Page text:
International News Feb 18, 2021 4:08 PM EST

Australian PM rips Facebook over new media censorship rules—could Canada be next?

The leader of Australia's centre-right Liberal Party of Australia (LP) described the tech giant's move to remove news and media companies from the platform as "arrogant and disappointing."

Australian PM rips Facebook over new media censorship rules—could Canada be next?
Joe Vaughan The Post Millennial
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Australian Prime Minister Scott Morrison has said his government will not be intimidated by Facebook blocking news feeds to users, BBC reports.

The leader of Australia's centre-right Liberal Party of Australia (LP) described the tech giant's move to remove news and media companies from the platform as "arrogant and disappointing."

As of Thursday morning, the Facebook pages of all local and global news sites have been listed as unavailable.

Those outside of the country are also barred from accessing Australian news companies' pages.

The hasty decision from Facebook was made in response to a proposed new Media Bargaining law. The Australian federal government drafted a plan to force social media giants to pay for news content.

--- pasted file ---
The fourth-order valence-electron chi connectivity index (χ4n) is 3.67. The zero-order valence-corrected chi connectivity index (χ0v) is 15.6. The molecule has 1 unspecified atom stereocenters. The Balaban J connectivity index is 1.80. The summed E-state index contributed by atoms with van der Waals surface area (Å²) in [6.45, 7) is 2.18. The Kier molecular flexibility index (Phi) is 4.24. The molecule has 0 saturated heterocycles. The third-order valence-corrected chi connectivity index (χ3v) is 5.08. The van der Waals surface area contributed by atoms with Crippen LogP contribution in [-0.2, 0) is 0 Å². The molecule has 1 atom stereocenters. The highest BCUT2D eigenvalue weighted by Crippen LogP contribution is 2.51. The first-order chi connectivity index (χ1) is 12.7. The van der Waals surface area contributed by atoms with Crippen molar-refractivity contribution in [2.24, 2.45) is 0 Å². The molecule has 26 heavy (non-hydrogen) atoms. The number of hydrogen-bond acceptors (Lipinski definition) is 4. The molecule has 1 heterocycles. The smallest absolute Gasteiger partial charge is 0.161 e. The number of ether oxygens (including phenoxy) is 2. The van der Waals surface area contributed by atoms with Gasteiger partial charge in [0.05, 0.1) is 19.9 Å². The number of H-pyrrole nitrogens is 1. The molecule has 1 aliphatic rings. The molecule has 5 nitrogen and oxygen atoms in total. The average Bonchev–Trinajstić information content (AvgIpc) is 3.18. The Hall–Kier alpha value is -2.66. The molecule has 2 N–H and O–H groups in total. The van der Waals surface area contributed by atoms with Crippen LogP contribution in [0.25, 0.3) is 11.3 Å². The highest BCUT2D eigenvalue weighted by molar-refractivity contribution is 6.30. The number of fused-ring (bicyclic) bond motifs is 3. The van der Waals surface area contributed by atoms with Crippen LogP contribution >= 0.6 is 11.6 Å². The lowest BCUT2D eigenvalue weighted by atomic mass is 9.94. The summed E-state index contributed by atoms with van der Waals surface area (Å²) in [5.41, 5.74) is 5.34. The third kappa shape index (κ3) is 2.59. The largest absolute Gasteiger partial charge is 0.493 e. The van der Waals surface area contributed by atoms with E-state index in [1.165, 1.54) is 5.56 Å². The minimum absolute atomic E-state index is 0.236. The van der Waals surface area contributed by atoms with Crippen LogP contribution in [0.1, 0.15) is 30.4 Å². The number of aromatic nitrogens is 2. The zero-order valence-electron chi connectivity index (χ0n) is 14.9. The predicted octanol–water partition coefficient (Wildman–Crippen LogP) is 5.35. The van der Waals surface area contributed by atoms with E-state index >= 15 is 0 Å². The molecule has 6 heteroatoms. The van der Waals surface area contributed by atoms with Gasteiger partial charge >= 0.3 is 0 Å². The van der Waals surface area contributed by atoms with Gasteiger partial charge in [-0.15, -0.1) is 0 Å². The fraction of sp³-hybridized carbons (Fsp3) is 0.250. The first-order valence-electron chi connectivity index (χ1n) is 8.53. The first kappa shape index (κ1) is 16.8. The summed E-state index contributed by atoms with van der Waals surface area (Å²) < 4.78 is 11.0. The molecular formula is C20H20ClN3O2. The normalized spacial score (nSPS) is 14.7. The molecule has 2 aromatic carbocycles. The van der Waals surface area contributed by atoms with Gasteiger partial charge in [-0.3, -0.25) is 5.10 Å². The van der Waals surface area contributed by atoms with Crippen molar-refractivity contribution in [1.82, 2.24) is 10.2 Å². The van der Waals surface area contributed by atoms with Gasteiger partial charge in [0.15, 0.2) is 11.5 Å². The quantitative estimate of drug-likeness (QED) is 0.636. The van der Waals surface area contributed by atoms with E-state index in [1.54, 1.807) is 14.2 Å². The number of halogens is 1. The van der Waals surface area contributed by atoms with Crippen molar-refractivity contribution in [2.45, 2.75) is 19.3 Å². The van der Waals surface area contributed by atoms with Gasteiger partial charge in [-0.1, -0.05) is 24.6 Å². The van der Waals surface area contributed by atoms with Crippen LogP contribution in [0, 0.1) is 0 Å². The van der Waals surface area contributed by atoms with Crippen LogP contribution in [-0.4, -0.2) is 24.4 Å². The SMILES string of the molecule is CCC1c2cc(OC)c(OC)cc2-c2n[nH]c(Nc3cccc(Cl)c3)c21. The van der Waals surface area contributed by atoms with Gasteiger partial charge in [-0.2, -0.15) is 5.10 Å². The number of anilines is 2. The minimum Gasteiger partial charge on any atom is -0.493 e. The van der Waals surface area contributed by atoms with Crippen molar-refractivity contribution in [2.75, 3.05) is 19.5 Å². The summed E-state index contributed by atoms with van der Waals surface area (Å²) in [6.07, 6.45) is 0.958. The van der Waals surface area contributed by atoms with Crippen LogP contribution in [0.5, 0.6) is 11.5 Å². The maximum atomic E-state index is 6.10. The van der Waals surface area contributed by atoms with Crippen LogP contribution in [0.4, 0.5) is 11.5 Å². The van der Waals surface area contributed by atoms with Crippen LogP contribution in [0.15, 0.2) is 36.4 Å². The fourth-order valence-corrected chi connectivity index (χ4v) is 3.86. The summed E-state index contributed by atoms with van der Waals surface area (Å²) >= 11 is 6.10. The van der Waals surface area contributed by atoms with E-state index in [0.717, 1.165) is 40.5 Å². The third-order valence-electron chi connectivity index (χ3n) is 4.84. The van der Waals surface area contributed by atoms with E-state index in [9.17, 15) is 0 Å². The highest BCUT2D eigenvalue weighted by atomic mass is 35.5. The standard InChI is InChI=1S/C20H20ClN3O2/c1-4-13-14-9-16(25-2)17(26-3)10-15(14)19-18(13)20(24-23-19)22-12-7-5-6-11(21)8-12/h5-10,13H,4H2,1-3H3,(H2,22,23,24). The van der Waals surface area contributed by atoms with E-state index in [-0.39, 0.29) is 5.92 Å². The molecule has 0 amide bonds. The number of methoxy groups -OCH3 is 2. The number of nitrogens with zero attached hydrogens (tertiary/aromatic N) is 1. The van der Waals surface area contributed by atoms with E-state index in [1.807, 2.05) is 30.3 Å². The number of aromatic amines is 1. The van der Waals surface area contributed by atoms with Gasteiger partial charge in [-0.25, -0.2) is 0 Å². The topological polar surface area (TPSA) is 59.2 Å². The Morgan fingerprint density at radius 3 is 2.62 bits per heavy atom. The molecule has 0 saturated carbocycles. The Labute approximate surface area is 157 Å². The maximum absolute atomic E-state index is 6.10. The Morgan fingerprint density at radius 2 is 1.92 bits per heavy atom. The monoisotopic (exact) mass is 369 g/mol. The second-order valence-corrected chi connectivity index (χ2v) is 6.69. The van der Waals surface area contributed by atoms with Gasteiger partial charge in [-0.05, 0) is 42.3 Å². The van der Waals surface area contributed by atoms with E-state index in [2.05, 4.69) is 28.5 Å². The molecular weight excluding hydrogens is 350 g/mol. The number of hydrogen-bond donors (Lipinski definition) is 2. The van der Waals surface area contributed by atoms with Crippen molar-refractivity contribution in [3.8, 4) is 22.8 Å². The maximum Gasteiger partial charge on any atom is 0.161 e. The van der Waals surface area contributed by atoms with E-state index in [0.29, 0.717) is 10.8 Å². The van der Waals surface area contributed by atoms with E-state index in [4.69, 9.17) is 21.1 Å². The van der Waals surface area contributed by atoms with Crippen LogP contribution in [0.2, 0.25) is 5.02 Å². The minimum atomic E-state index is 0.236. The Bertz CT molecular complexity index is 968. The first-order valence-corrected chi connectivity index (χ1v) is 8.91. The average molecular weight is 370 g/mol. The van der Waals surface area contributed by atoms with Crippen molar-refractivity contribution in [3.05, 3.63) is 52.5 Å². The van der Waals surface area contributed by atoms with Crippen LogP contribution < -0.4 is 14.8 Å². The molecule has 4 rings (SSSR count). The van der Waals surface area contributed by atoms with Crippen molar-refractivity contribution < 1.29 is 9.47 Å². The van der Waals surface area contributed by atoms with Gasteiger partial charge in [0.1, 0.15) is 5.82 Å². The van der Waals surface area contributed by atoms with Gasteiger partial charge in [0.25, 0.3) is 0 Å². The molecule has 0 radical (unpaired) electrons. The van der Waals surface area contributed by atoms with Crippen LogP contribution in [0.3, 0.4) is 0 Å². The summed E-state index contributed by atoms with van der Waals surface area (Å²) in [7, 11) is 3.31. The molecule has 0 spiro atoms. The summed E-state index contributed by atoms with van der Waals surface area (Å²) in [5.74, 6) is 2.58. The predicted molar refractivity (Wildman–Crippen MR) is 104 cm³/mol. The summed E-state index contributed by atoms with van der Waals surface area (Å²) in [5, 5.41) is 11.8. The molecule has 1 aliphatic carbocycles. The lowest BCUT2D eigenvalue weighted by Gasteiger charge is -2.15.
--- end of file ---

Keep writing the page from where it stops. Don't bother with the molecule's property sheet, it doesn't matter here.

"Facebook was wrong. Facebook's actions were unnecessary. They were heavy handed and they will damage its reputation here in Australia," Australian Treasurer Josh Frydenberg told media on Thursday.

Across the Pacific, Canadians could be facing the same fate. Liberal Heritage Minister Stephen Guilbeault is planning on moving forward with legislation that will force tech giants such as Google and Facebook to pay for news that appears on their site.

The legislation is part of a push to limit the power of big tech companies while forcing them to financially support the struggling news media industry.

The Liberals are additionally proposing a variety of new regulations to deal with online content, such as new regulations on "hate speech" which some have suggested may be similar to Section 13 of the Canadian Human Rights Act, which was repealed in 2014 by the Harper government. Section 13 was widely criticized for placing hate speech rules in the hands of small groups such as the Canadian Human Rights Tribunal.

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